Of course, luck – or maybe some of those sweeping historical forces – played a part in Lenin’s victory, not least the outbreak of the First World War, which caused chaos in Russia; it was deeply unpopular, and prompted a crisis in the tsarist regime. Having been jailed for his revolutionary activity in 1895, then exiled in Siberia and later moving to western Europe, Lenin was in Switzerland in February 1917 when, during the first of that year’s revolutions, a series of strikes, bread riots and a mass army mutiny forced the abdication of the last Romanov emperor, Nicholas II. The Germans helped Lenin and some of his supporters return to Russia, gambling that he would seize power, make a separate peace and take Russia out of the war.
Back in Russia, Lenin cleverly built on that luck. He campaigned against the war, and promised land to Russian peasants, a series of new workers’ rights, and to take back control from the elite. Bankers who had profited from the war would be jailed, and the assets of the rich – “enemies of the people” – would be seized. Lenin was an adroit tactician, while the liberal Provisional Government that took over from the tsar was no match for him.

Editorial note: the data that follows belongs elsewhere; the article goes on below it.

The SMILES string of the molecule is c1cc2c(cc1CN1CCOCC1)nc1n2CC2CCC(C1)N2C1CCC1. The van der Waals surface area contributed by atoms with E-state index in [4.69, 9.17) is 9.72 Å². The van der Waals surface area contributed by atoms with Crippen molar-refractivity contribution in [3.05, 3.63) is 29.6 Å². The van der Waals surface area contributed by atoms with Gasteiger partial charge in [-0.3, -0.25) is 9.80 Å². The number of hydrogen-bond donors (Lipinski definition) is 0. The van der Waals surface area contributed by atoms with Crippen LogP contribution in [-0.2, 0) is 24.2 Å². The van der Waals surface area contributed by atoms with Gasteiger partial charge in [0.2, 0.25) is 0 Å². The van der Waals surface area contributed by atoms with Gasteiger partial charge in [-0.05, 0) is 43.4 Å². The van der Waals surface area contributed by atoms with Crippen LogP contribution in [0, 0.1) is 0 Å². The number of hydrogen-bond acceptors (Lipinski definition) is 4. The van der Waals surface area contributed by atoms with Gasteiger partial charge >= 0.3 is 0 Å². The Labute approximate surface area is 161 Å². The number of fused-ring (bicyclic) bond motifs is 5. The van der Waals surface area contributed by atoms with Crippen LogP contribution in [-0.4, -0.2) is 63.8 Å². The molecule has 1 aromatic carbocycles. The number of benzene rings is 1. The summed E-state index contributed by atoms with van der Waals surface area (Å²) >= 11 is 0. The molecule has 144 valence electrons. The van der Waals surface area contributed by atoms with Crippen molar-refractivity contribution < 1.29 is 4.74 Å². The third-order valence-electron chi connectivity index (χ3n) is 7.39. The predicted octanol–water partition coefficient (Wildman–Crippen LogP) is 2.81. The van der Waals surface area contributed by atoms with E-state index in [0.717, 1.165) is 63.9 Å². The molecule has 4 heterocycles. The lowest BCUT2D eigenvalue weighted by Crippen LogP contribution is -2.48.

Lenin took power in a coup – not a democratic process, but then the tsar was not a democrat, and nor were several figures in the government. The test of Lenin’s leadership was not as a democratic politician. He persuaded, hectored and bullied his reluctant Bolsheviks into taking over the government when many of his comrades opposed him. Eventually they came round. That is what Trotsky, originally one of his opponents, meant by his categorical claim that if Lenin had not been in Petrograd in 1917 there would have been no Bolshevik takeover.
From the first moment after his Bolshevik revolution in October 1917, Lenin and his comrades felt insecure. He thought that power could slip away at any time, which explains so much of the 74-year history of the Soviet state. Having achieved power illegitimately, Lenin’s only real concern for the rest of his life was keeping it – an obsession he passed down to his successors. Lenin launched the ‘Red Terror’ to destroy his opponents. He established the Cheka, which morphed into the NKVD and then the KGB, imitated wherever communist regimes came to power. He allowed a freely elected parliament to sit for just 12 hours before abolishing it – perhaps a record in brevity. There would not be another elected parliament in Russia for more than 70 years.
Throughout its existence the Soviet Union identified itself with the founder of the state, both while alive and after his death. The regime that Lenin created was largely shaped by his personality: secretive, suspicious, intolerant, intemperate. Few of the more decent parts of Lenin’s character found their way into the public sphere of his Soviet Union.